Fed officials are giving more speeches than ever but their message is still muddled

They don’t call it the Federal Open Mouth Committee for nothing.

That’s the nickname traders have given to an increasingly vocal Federal Open Market Committee, the Fed’s policy-setting body. Over the years, the central bank has made considerable strides in improving transparency and communications, even if the cacophony of public pronouncements sometimes devolves into a range of competing policy messages that confuses more than clarifies.

Keep in mind, the Fed did not start publishing its interest rate decisions until 1994. Before then, traders had to look at movements in the Treasury bond market to figure out what the central bank was trying to do to the supply of bank reserves.

Under Alan Greenspan’s 18-1/2 year tenure, there was greater communication with markets, but it mostly came from the Chairman himself. Ben Bernanke instituted a more collegiate environment that current Chair Janet Yellen has extended. This gives a greater voice to other board governors and regional Fed officials, who make frequent pronouncements.

On Friday, May 5 alone, three top Fed officials are giving remarks: Yellen, her Vice Chair Stanley Fischer and San Francisco Fed President John Williams. The Labour Department will also be releasing its monthly employment report for April.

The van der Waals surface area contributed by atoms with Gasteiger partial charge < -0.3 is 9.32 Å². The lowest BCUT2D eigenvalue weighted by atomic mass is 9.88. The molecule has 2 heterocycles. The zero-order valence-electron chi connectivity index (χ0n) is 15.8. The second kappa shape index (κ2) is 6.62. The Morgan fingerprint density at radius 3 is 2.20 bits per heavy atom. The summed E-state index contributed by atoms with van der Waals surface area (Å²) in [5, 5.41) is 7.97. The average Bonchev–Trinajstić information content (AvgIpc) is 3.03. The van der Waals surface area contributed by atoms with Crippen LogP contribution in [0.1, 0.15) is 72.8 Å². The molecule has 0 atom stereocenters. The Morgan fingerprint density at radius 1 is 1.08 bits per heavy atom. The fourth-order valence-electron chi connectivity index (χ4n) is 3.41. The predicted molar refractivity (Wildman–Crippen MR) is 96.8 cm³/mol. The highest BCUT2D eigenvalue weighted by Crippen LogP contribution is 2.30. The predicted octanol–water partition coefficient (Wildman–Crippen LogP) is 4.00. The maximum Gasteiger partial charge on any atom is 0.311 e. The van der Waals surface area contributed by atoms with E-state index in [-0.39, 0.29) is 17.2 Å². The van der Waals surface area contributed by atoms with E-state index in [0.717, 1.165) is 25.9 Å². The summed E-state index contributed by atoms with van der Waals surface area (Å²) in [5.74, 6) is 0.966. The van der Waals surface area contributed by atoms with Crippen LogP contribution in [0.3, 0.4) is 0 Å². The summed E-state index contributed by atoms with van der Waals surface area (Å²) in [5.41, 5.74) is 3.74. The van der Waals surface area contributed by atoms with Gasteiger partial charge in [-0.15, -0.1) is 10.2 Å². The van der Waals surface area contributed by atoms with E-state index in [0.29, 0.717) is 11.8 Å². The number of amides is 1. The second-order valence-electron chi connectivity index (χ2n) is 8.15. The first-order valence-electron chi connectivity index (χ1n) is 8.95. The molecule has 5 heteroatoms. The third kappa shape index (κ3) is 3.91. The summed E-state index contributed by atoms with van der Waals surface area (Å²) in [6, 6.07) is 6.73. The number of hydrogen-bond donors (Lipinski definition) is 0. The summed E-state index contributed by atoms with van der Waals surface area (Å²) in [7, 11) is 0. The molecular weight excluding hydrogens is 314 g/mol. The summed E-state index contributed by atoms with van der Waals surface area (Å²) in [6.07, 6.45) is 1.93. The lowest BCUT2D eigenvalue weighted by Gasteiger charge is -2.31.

Torsten Sløk, economist at Deutsche Bank, has kept meticulous track of Fed communications down to the individual speech. His findings are revealing:

“In 1996 the average FOMC participant gave four speeches per year, see chart below. Today, the average FOMC participant is on track to give 14 speeches in 2017,” Sløk writes in a research note.

“The risk with too many speeches and thoughts and voices is that the central Fed narrative gets lost in academic discussions of stock versus flow effects, sophisticated inflation models, and complicated arguments for raising short rates versus shrinking the Fed balance sheet,” Sløk adds.

Still, Sløk manages to find some upside to the chatter.

“Maybe the consequence of the significant amount of Fedspeak is that markets are overwhelmed by information, arguments, and analyses, and end up concluding that the Fed has thought about all aspects of their exit, so they probably have things under control,” he proposes. “If that’s the result then increased Fed talk is probably a good thing.”

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